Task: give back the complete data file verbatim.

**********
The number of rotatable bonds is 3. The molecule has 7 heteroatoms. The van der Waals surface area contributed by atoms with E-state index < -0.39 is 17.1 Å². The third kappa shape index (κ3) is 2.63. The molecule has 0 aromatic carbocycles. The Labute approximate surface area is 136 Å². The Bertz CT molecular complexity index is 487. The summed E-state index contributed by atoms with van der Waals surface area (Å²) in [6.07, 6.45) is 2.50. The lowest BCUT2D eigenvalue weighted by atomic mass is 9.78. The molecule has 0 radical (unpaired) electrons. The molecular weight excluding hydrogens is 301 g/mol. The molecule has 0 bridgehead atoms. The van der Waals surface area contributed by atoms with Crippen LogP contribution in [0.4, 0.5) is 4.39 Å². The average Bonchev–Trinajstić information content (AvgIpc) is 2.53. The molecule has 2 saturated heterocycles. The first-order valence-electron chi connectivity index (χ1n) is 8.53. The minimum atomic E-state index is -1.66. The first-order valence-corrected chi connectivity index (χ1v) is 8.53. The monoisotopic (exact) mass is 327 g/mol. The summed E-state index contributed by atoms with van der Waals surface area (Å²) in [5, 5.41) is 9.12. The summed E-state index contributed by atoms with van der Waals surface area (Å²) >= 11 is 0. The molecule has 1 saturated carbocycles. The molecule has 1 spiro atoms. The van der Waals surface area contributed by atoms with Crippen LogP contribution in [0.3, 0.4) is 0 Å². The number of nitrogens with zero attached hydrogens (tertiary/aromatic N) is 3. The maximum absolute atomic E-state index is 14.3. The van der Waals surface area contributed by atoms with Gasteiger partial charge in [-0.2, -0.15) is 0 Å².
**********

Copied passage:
The number of rotatable bonds is 3. The molecule has 7 heteroatoms. The van der Waals surface area contributed by atoms with E-state index < -0.39 is 17.1 Å². The third kappa shape index (κ3) is 2.63. The molecule has 0 aromatic carbocycles. The Labute approximate surface area is 136 Å². The Bertz CT molecular complexity index is 487. The summed E-state index contributed by atoms with van der Waals surface area (Å²) in [6.07, 6.45) is 2.50. The lowest BCUT2D eigenvalue weighted by atomic mass is 9.78. The molecule has 0 radical (unpaired) electrons. The molecular weight excluding hydrogens is 301 g/mol. The molecule has 0 bridgehead atoms. The van der Waals surface area contributed by atoms with Crippen LogP contribution in [0.4, 0.5) is 4.39 Å². The average Bonchev–Trinajstić information content (AvgIpc) is 2.53. The molecule has 2 saturated heterocycles. The first-order valence-electron chi connectivity index (χ1n) is 8.53. The minimum atomic E-state index is -1.66. The first-order valence-corrected chi connectivity index (χ1v) is 8.53. The monoisotopic (exact) mass is 327 g/mol. The summed E-state index contributed by atoms with van der Waals surface area (Å²) in [5, 5.41) is 9.12. The summed E-state index contributed by atoms with van der Waals surface area (Å²) >= 11 is 0. The molecule has 1 saturated carbocycles. The molecule has 1 spiro atoms. The van der Waals surface area contributed by atoms with Crippen LogP contribution in [0.3, 0.4) is 0 Å². The number of nitrogens with zero attached hydrogens (tertiary/aromatic N) is 3. The maximum absolute atomic E-state index is 14.3. The van der Waals surface area contributed by atoms with Gasteiger partial charge in [-0.2, -0.15) is 0 Å².